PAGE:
Thursday, December 9, 2010

Does Torture Work?

We've watched it on TV, we know it all: you get caught, get dragged into the cellar, and they punch you, electrocute and plunge your head in water just to make you confess some crime you haven't commit.

Most of us believe that it really works--beating vital information out of a criminal could save lives. Well, if mutilating John Doe's penis is going to stop a bomb going off in my favourite football stadium then hand me the dagger.

But what if he isn't the one? Are we torturing someone for something he didn't commit? Human-rights activists are opposed to torture, and rightly so, or else why would they call themselves "human-rights activists"? =P

The strongest argument in favour of torture is the so called 'ticking bomb' scenario. Alan Dershowitz gave a good summary of it in the San Francisco Chronicle back in 2001:

Everybody says they're opposed to torture. But everyone would do it personally if they knew it could save the life of a kidnapped child who had only two hours of oxygen left before death. And it would be the right thing to do.

It's a compelling argument, until you start to look at the assumptions that you have to make to accept it. This argument assumes that:

a)You have the right person in custody

b)This person has the information you need

c)There isn't a better way of getting hold of the evidence

d)Torture is an effective way of getting that information.

Many in the military and intelligence communities seem unconvinced about the effectiveness of torture. Ali Soufan, a former FBI special agent with considerable experience interrogating al-Qaeda operatives, pointed out that:

When they are in pain, people will say anything to get the pain to stop. Most of the time, they will lie, make up anything to make you stop hurting them. That means the information you're getting is useless.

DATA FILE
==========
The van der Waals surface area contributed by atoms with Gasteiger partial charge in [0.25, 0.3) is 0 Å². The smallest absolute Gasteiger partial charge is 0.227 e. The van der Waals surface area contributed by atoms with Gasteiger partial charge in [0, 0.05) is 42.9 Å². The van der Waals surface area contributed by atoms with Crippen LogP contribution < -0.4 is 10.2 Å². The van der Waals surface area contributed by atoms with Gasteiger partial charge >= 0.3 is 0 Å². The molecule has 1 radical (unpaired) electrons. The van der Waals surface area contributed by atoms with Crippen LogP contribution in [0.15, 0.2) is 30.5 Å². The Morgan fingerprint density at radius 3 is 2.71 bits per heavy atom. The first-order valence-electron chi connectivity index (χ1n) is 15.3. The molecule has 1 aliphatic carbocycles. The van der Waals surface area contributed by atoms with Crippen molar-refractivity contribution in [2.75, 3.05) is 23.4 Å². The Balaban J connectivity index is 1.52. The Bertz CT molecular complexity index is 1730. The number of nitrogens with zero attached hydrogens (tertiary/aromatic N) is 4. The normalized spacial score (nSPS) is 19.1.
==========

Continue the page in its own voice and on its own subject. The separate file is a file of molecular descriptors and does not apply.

American soldiers torturing Iraqi P.O.W in Abu Ghraib Prison. Image:
And he's not alone. His words are echoed by the US Army Training Manual's section on interrogation, which suggests that:

…the use of force is a poor technique, as it yields unreliable results, may damage subsequent collection efforts, and can induce the source to say whatever he thinks the interrogator wants to hear.
Why wouldn't torture work? Well, let's do some mental experiment here.

Suppose I start smacking your head, urging you to confess that Justin Bieber or Joe Brooks(Jocelyn Stemilyn I wonder whether you're reading this XD) are in fact two supremely talented artists. Eventually, despite taking several days of torture to get there, you'll tell me what I want to hear, but that doesn't make it true.

Secondly, the human memory could easily be distorted. Take a bunch of witnesses from any major news event: a bombing, 9/11, a car crash, wherever-the more people you interview, the more different stories you'll get, because our recall of past events isn't always very accurate. What worst is that most of us would include our personal preference into our memory, which makes it very unreliable and biased. On top of that, deprive the suspects of sleep, or put them under great stress, or otherwise confuse them would make a person's memory even less reliable-like you do with torture.

In spite of decades of use, and ample opportunity to gather statistics, there just isn't any scientific evidence beyond a few dubious anecdotes to show that torture works. Torture is an extreme method and could easily cause casualty, thus effectiveness of torture must be demonstrated to some reasonable degree.

The use of torture has to be justified, as I said, I am not completely against the usage of it. Enough said.


No comments:

Post a Comment


Related Posts Plugin for WordPress, Blogger...